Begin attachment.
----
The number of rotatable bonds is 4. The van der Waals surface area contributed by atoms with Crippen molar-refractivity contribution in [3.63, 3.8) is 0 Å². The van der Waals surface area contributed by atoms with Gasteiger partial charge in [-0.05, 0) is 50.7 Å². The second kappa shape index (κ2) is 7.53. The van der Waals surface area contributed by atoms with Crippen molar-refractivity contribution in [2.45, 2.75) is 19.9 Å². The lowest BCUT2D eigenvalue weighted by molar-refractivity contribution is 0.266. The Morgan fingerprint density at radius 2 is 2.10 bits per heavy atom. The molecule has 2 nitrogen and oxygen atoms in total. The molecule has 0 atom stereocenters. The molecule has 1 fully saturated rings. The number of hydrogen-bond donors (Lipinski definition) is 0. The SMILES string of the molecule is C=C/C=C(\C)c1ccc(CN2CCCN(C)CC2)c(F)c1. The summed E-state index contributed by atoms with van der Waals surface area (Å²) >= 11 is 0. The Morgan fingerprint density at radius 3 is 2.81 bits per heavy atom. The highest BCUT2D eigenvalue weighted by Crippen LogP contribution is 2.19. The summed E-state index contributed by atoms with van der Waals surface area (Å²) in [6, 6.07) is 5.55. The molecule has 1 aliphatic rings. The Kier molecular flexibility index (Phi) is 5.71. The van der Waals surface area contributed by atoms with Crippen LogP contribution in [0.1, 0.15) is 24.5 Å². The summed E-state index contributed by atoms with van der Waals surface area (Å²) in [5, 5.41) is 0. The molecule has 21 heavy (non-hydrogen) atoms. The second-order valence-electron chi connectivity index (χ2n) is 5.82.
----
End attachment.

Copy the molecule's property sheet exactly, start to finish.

The number of rotatable bonds is 4. The van der Waals surface area contributed by atoms with Crippen molar-refractivity contribution in [3.63, 3.8) is 0 Å². The van der Waals surface area contributed by atoms with Gasteiger partial charge in [-0.05, 0) is 50.7 Å². The second kappa shape index (κ2) is 7.53. The van der Waals surface area contributed by atoms with Crippen molar-refractivity contribution in [2.45, 2.75) is 19.9 Å². The lowest BCUT2D eigenvalue weighted by molar-refractivity contribution is 0.266. The Morgan fingerprint density at radius 2 is 2.10 bits per heavy atom. The molecule has 2 nitrogen and oxygen atoms in total. The molecule has 0 atom stereocenters. The molecule has 1 fully saturated rings. The number of hydrogen-bond donors (Lipinski definition) is 0. The SMILES string of the molecule is C=C/C=C(\C)c1ccc(CN2CCCN(C)CC2)c(F)c1. The summed E-state index contributed by atoms with van der Waals surface area (Å²) >= 11 is 0. The Morgan fingerprint density at radius 3 is 2.81 bits per heavy atom. The highest BCUT2D eigenvalue weighted by Crippen LogP contribution is 2.19. The summed E-state index contributed by atoms with van der Waals surface area (Å²) in [6, 6.07) is 5.55. The molecule has 1 aliphatic rings. The Kier molecular flexibility index (Phi) is 5.71. The van der Waals surface area contributed by atoms with Crippen LogP contribution in [0.1, 0.15) is 24.5 Å². The summed E-state index contributed by atoms with van der Waals surface area (Å²) in [5, 5.41) is 0. The molecule has 21 heavy (non-hydrogen) atoms. The second-order valence-electron chi connectivity index (χ2n) is 5.82.